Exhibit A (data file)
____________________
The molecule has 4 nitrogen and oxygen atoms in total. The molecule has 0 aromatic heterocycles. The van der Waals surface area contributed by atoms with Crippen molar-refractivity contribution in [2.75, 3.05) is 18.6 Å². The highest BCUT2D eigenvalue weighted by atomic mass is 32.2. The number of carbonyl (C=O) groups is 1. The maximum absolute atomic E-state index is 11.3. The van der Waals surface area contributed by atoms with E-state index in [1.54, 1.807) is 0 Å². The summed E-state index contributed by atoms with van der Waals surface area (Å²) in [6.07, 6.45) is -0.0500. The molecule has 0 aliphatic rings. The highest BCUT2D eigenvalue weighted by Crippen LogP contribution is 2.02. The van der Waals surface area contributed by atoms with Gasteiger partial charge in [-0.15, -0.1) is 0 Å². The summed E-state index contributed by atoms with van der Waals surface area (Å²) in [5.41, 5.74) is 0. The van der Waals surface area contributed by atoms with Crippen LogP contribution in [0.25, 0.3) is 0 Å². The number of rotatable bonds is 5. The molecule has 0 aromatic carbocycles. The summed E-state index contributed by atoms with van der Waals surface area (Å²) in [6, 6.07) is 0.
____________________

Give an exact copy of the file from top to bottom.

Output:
The molecule has 4 nitrogen and oxygen atoms in total. The molecule has 0 aromatic heterocycles. The van der Waals surface area contributed by atoms with Crippen molar-refractivity contribution in [2.75, 3.05) is 18.6 Å². The highest BCUT2D eigenvalue weighted by atomic mass is 32.2. The number of carbonyl (C=O) groups is 1. The maximum absolute atomic E-state index is 11.3. The van der Waals surface area contributed by atoms with E-state index in [1.54, 1.807) is 0 Å². The summed E-state index contributed by atoms with van der Waals surface area (Å²) in [6.07, 6.45) is -0.0500. The molecule has 0 aliphatic rings. The highest BCUT2D eigenvalue weighted by Crippen LogP contribution is 2.02. The van der Waals surface area contributed by atoms with Gasteiger partial charge in [-0.15, -0.1) is 0 Å². The summed E-state index contributed by atoms with van der Waals surface area (Å²) in [5.41, 5.74) is 0. The van der Waals surface area contributed by atoms with Crippen LogP contribution in [0.25, 0.3) is 0 Å². The number of rotatable bonds is 5. The molecule has 0 aromatic carbocycles. The summed E-state index contributed by atoms with van der Waals surface area (Å²) in [6, 6.07) is 0.